Sahel season in Egypt is currently at its peak, especially given the fact that the holy month of Ramadan is round the corner, and many nightspots are set to close during that time. This summer, it looks like most of Cairo’s top nightspots and boutiques as well the partying crowd have joined in the weekly migration to the North.
Getting There: Egypt’s North Coast generally starts at Sidi Kreer resort, a half-hour from Alexandria, all the way up to Marsa Matrouh, a staggering 290km away. The resorts lack a specific address, since the North Coast is one straight road, but they’re referred to as ‘Km 40’ or ‘Km 120,’ meaning their distance from Alexandria. For Cairenes, the only way to get to Sahel is via the Wadi Natroun road, located off the Cairo-Alex Desert Road at around 120KM from Cairo. If you drive within the speeding limit (as you should), reaching the route from the Cairo gates should take you 90 minutes- or three hours if you’re unlucky enough to be caught in the Thursday night clampdown at the gates.
From Wadi Natroun to Marina is another 150km (give or take), and be advised that there are several traffic control points along the way; so don’t be stupid and speed. Also bear in mind that there may be long gaps between petrol stations; so fuel up at Masters rest house, 15-minutes before the route’s entrance, or at the first rest house point on Wadi Natroun Road, which has a McDonald’s drive-through. Once at the North Coast entrance gates, take a right to head to Rowad, Balah and other relaxed North Coast beaches, or left to Marina (stay tuned for our upcoming guide to Marina on Cairo 360). A mere twenty minutes after Marina is Marassi/Sidi Abdel Rahman and the Diplomats’ Beach. Hacienda White and Hacienda follow 50 minutes later, while Ghazala beach and Sidi Heneesh beach are located almost two hours away from Wadi Natroun. Again, your arrival time depends solely on how fast you’ll be driving, and please note that the road between Hacienda and Sidi Heneesh is almost pitch-black at night and full of dangerous pot-holes.
There: The bad news is that navigating Sahel pretty
much requires having a house or a friend with a house in one of the many beach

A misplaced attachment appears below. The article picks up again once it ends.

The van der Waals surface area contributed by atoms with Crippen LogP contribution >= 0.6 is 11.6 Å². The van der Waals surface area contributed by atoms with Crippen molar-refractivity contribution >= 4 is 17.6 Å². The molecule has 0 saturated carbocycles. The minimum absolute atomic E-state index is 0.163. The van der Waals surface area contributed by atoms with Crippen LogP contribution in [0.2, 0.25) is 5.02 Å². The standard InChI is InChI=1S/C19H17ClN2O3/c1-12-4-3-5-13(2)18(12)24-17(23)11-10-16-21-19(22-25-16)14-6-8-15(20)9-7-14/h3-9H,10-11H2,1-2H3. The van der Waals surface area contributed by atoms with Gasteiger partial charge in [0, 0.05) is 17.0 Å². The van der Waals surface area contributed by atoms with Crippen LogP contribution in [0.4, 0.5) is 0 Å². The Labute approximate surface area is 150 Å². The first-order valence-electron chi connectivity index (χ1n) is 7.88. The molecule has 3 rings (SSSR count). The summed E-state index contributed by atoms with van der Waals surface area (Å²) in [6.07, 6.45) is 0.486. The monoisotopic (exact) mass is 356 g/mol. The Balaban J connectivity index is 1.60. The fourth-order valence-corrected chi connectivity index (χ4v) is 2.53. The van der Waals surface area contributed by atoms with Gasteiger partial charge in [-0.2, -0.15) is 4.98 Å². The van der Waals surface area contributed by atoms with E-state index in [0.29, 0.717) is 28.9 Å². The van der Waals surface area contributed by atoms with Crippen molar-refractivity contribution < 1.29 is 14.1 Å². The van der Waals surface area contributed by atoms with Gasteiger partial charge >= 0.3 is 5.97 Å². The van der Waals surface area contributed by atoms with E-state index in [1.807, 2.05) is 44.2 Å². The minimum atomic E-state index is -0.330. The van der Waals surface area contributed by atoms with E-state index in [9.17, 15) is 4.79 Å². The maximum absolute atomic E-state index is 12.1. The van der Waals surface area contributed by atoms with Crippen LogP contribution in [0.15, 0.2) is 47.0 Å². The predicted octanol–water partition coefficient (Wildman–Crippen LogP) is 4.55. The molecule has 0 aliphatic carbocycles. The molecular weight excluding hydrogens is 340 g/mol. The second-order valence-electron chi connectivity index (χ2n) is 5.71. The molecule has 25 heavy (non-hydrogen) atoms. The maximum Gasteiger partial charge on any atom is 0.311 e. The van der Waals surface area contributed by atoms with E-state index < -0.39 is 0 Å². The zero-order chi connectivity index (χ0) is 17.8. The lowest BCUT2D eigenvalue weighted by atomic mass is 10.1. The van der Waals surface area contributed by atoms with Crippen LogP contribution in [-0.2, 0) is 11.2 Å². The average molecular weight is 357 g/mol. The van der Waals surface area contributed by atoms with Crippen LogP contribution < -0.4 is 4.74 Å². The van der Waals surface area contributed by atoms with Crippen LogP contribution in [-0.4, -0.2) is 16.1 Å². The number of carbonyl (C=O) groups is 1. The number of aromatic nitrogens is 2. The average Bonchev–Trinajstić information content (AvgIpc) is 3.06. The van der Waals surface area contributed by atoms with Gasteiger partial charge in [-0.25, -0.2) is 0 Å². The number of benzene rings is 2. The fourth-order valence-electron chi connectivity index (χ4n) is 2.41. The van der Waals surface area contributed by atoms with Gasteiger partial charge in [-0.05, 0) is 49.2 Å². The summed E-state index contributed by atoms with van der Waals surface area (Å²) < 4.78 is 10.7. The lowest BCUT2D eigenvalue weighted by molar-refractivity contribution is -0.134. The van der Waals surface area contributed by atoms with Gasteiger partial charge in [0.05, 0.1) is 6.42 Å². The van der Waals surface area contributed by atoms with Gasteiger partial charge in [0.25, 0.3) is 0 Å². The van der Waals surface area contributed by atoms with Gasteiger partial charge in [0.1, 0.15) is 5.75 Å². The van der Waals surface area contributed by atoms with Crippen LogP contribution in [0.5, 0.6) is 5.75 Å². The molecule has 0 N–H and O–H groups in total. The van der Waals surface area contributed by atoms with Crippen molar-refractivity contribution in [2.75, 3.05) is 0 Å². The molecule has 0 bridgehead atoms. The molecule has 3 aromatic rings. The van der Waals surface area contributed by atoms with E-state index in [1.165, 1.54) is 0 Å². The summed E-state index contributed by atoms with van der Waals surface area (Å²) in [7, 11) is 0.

resorts. If you’re planning on hotelling it, the good news is that there are
several options. The worse news is that accommodation doesn’t come cheap. Porto Marina on Km 105 has over 300 rooms at a starting price of
2000LE upwards with many
eating chains such as Johnny Carino’s, Chilli’s and Hal’et Samak close by. Also
in Marina at Km 98, the Ocean Blue Hotel
has 24 suites with starting prices of 3500LE on weekends for Egyptians, 4500LE for foreigners. Ouch.
Al-Alamein Sidi Abdel Rahman Hotel (0464680140) is located on Km 129 with 69 rooms at a starting price of 1900LE. We recommend you book a one-level chalet with three rooms or a two-level with five rooms if you’re moving in a large group and fancy an outdoor barbeque on their impeccable white beach. Located on Km 141, Ghazala Regency Hotel (0464190060) has single rooms for 1550LE (breakfast not included). Located on Km 250 and a mere twenty minutes from Matrouh, Jaz Almaza Beach Hotel offers 395 rooms at a starting price of 2200LE for Egyptians.
At almost Km 250, the awkwardly named Peace Spa& Resort has just nine small suites located around a small pool, but what makes this hotel an absolute winner is its location on Sidi Heneesh beach, arguably one of the North Coast’s best beaches with its pure white sands and lagoon-blue waters. Prices are comparatively moderate at 1400LE per room, while three villas have been added to the hotel, with four rooms each at 15000LE.
Partying There: To many Sahel-bound Cairenes, the best thing about the coast is the party options at night. While long-time favourites such as Omar Rateb’s Andrea restaurant (located in the ever-popular Hacienda beach) continues to draw crowds with its chilled atmosphere, multi-level seating areas and excellent trademark food, new options include the much-talked about Tamarai NC151,the Sahel version of one of Cairo’s chicest nightspots, inside of Bianki resort at around Km 151. This Thursday, July 15th, the beachfront nightclub will feature an allegedly ‘sexy oriental jazz fusion’ night courtesy of Beirut’s Music Hall, while the Awadi Brothers are set to spin on Friday, July 16th. For reservations on Thursday, call the ByGanz hotline on 0107774040. As for Friday, word on the street is that you need to be a friend of one of the owners to get on the guest list. Door entrance will set you back 200LE if you’re sitting at the bar, which, by the way, doesn’t include a single drink, while a ten-person table will cost 3000LE, according to our sources. We highly recommend that you get there before midnight, as we’ve heard horror stories of long queues and a longer wait if you arrive late. Also, avoid flip-flops and shorts.
For a casual upscale lounge, try Indigo Beach Bar and Lounge in Marassi Beach– one of the latest Cairo nightspots to take to the sea. Call 0106015036 or 0102507370 for reservations. Featuring a chilled and picturesque outdoor area as well as an indoor area that can be reserved for parties, the restaurant features a fusion of Indian and Asian food as well as sushi, much like its Cairo branch.
Located on the desert side of the route on Km 124 in the Mercedes Benz Showroom, Star Lounge operates on a guest-list basis only and promises weekend parties full of go-go dancers (gasp!), fire stunt acts and DJs. International act Tom Novy will spin on Thursday, July 15th. For reservations, call 0123125120 or 013459246 before 9PM. According to their Facebook group, if they approve you, you should get a confirmation message. If all this doesn’t tickle your fancy, there’s always Sky Bar, though rumour has it that the Beirut-based brand had a mishap last weekend that included a blown electrical fuse. But don’t listen to us, call 0120666660 for reservations and check it out yourself.
And remember, drive safely and slowly.